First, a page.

Tuesday, March 30, 2010

New, New, New!

New Success Story

We've added a great success story for PowerCard, a loyalty rewards program for local restaurants. One of the terrific things about the PowerCard story is the use of Twisted for both back-end and client-facing systems. It's a great reminder that Twisted is as useful solving problems on Windows platforms as it is on the Linux/UNIX-based systems many of us code for.

Read the full success story here.

New Library Listing

Looking to use Twisted with new technologies like RabbitMQ (txAMQP) and Redis (txRedis)? Browse the updated libraries listing. We bet you'll find what you're looking for.

New Twisted Ambassador

And why do we have these new and updated listings for 3rd-party code? It's because we have a new guy who has volunteered to maintain and update the listings!

Jason J. W. Williams is Twisted's new ambassador to 3rd-party projects of all kinds.Primarily this responsibility involves keeping the "Success Stories" and "Projects Using Twisted" pages up to date, and occasionally writing small updates (like this one) for the news feed.

Please contact success at twisted matrix dot com if you have a success story about how you used Twisted, a pointer to some hitherto unknown code that uses Twisted, or for more information. And watch this space for more updates!

Monday, March 22, 2010

Barcelona Twisted Sprint

Yesterday's Twisted sprint at the Flumotion office was quite a success. There were six of us there, and many first time Twisted contributors.

Jan Urbański worked on fixing a couple IMAP4 client search bugs. He also spent some time using psycopg's asynchronous interface to create a very Twisted-friendly postgres API, with methods that return Deferreds, and all without using any threads.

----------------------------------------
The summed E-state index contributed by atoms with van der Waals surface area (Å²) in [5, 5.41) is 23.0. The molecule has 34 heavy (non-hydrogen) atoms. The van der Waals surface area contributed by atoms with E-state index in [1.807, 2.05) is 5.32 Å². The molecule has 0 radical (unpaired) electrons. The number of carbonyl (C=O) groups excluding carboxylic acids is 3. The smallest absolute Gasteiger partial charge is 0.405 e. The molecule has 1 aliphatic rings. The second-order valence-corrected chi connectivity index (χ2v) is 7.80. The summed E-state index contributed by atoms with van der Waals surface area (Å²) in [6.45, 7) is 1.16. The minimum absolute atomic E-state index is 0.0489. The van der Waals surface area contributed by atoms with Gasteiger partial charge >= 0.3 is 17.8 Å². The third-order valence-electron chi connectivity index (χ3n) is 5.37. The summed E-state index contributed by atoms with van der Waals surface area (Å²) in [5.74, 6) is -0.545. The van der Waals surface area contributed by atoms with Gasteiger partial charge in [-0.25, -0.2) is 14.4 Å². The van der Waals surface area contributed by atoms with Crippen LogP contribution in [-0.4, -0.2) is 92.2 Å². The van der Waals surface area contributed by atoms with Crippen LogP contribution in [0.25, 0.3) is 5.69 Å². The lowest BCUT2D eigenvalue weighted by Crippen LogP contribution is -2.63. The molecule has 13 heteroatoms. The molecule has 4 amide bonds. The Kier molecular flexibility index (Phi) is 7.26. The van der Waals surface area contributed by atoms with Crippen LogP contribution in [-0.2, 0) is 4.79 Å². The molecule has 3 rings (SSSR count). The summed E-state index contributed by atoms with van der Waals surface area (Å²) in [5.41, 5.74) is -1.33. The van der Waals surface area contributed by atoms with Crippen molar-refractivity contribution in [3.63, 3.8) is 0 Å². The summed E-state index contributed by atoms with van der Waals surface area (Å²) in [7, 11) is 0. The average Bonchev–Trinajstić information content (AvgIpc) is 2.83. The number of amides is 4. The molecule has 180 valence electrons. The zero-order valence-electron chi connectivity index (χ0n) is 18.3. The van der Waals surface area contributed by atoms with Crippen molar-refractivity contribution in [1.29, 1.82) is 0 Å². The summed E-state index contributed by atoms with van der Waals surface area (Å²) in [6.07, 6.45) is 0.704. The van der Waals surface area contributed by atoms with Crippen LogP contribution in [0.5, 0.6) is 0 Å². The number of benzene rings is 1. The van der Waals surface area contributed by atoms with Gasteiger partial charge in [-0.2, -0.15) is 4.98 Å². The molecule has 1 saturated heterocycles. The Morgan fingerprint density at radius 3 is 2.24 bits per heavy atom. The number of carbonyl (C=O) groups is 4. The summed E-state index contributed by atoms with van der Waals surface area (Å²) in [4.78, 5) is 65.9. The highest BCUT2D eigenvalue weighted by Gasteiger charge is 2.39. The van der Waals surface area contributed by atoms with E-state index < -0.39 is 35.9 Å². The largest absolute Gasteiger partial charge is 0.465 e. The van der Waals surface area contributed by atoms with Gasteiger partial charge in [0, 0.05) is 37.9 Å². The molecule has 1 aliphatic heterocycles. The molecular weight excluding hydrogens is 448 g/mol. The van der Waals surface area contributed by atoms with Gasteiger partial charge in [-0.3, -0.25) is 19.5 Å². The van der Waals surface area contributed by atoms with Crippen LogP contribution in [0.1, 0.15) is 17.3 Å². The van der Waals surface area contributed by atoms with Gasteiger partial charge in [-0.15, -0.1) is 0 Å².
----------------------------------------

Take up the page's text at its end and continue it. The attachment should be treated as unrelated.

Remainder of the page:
Thomas Vander Stichele and Zaheer Merali worked on addressing ambiguities on the AMP API documentation and adding support for dates and decimals to AMP.

Later Zaheer switched to pairing with Sebastien Merle who was working on adding string streaming to AMP. Meanwhile Thomas worked with Andoni Morales (who had been pairing with Sebastien) on improving the idle behavior of Twisted's glib2 integration.

Esteve Fernandez worked on adding streaming upload support to Twisted Web's resource model.

Jessica McKellar helped out remotely with reviews of fixes for Windows child process issues, Conch example bugs, Windows+Python 2.7 compatibility, and release-related documentation errors.

Kevin Horn also worked remotely on some problems with the structure of our documentation.

And I walked around and answered questions about Twisted development and made suggestions about implementation approaches to try out. I also reviewed and merged the AMP documentation fix, and also worked on another IMAP4 ticket, improving test coverage for the client's SELECT support.

Wednesday, March 3, 2010

Twisted 10.0.0 released

On behalf of Twisted Matrix Laboratories, I am honored to announce the release of Twisted 10.0.

Highlights include:
  • Improved documentation, including "Twisted Web in 60 seconds"